Good thing you already set your budget because now it’s time to pick a theme and style for your holiday bash. It’s essential to keep inclusivity in mind when choosing a theme. Many companies choose a generic holiday or winter theme over a religious Christmas theme, knowing that their employees have different religious (or non-religious) backgrounds. You’ll also want to decide whether it’s an employee-only event or if you’d like to invite family members as well.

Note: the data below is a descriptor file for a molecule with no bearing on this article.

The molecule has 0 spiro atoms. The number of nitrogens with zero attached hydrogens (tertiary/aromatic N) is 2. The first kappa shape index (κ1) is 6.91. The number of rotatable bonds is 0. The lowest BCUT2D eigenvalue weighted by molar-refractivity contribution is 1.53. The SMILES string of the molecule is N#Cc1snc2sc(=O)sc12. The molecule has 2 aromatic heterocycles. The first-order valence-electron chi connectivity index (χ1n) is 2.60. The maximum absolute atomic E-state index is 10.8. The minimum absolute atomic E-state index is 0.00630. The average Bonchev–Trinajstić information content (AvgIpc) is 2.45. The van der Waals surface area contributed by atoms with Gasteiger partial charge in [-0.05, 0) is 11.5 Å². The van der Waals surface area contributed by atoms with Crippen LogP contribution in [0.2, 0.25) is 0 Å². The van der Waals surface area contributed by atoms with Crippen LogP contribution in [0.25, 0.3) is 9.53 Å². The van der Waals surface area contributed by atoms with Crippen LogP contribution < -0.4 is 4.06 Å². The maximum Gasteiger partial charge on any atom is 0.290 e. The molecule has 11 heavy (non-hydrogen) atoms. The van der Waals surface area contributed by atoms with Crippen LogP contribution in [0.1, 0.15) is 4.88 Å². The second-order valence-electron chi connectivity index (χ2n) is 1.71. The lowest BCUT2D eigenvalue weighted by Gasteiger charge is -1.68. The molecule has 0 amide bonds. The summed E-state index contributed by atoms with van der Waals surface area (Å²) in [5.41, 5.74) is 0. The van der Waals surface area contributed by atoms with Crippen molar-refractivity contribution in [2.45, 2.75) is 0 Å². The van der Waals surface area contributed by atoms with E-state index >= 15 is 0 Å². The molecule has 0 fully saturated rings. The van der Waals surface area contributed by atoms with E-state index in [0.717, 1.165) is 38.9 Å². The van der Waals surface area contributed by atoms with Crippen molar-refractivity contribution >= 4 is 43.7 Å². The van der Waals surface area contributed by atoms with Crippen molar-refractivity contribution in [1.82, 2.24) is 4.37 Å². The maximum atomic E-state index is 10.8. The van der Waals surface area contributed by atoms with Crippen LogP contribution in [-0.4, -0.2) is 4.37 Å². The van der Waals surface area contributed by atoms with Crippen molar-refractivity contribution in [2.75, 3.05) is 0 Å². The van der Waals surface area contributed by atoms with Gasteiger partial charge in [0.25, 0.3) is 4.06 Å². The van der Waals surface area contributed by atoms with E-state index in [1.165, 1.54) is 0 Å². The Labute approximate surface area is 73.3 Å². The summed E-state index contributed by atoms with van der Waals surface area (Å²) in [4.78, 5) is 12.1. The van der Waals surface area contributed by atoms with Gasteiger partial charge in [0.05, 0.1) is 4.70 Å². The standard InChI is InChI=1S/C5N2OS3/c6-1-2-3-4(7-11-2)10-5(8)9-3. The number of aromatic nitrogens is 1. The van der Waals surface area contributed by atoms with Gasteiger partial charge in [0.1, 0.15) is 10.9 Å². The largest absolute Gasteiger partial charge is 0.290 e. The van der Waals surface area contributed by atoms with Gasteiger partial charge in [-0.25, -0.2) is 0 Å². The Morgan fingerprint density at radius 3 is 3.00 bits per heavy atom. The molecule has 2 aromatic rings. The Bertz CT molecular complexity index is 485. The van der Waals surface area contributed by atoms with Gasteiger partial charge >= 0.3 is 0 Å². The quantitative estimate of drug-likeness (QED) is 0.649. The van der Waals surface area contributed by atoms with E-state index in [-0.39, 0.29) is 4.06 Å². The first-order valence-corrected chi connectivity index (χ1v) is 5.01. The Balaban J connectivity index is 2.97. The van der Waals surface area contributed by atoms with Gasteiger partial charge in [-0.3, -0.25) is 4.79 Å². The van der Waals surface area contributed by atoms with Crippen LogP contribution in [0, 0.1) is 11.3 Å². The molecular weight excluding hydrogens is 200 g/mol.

2. Send out Invites

Whether you opt for a physical invite, an e-vite, or a fancy text, send it out at least a month in advance. This will ensure people have plenty of time to plan and generate excitement around the office.

Make a list and check it twice. Make sure to invite everyone in the office, whether they’ve been naughty or nice. How bad would you feel if you neglected to invite someone? How bad would they feel?

3. Start the Planning

Some tedious tasks, such as the guest list and invites, have been completed. Now it’s time for the fun part; the planning! If you go the party planner route, your planner will do all the lifting while keeping you in the loop. You’ll work closely with your planning team to ensure your vision comes to life and the party turns out exactly how you want it.